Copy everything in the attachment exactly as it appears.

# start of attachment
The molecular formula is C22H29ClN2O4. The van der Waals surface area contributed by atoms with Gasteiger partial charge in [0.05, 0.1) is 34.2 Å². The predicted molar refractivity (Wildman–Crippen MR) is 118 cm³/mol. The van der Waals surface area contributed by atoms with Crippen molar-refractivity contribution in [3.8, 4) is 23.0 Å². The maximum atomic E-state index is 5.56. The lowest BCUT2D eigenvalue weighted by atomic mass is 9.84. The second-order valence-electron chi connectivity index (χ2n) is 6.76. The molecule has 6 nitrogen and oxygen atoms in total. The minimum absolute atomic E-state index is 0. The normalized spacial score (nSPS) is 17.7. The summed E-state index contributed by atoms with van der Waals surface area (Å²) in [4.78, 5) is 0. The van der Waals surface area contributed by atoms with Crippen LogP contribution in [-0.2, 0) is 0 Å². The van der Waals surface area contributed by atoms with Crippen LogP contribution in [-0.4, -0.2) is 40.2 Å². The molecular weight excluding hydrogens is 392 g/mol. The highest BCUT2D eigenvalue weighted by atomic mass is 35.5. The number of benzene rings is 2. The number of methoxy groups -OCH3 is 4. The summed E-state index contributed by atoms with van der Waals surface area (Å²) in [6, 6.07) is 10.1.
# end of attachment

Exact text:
The molecular formula is C22H29ClN2O4. The van der Waals surface area contributed by atoms with Gasteiger partial charge in [0.05, 0.1) is 34.2 Å². The predicted molar refractivity (Wildman–Crippen MR) is 118 cm³/mol. The van der Waals surface area contributed by atoms with Crippen molar-refractivity contribution in [3.8, 4) is 23.0 Å². The maximum atomic E-state index is 5.56. The lowest BCUT2D eigenvalue weighted by atomic mass is 9.84. The second-order valence-electron chi connectivity index (χ2n) is 6.76. The molecule has 6 nitrogen and oxygen atoms in total. The minimum absolute atomic E-state index is 0. The normalized spacial score (nSPS) is 17.7. The summed E-state index contributed by atoms with van der Waals surface area (Å²) in [4.78, 5) is 0. The van der Waals surface area contributed by atoms with Crippen LogP contribution in [-0.2, 0) is 0 Å². The van der Waals surface area contributed by atoms with Crippen LogP contribution in [-0.4, -0.2) is 40.2 Å². The molecular weight excluding hydrogens is 392 g/mol. The highest BCUT2D eigenvalue weighted by atomic mass is 35.5. The number of benzene rings is 2. The number of methoxy groups -OCH3 is 4. The summed E-state index contributed by atoms with van der Waals surface area (Å²) in [6, 6.07) is 10.1.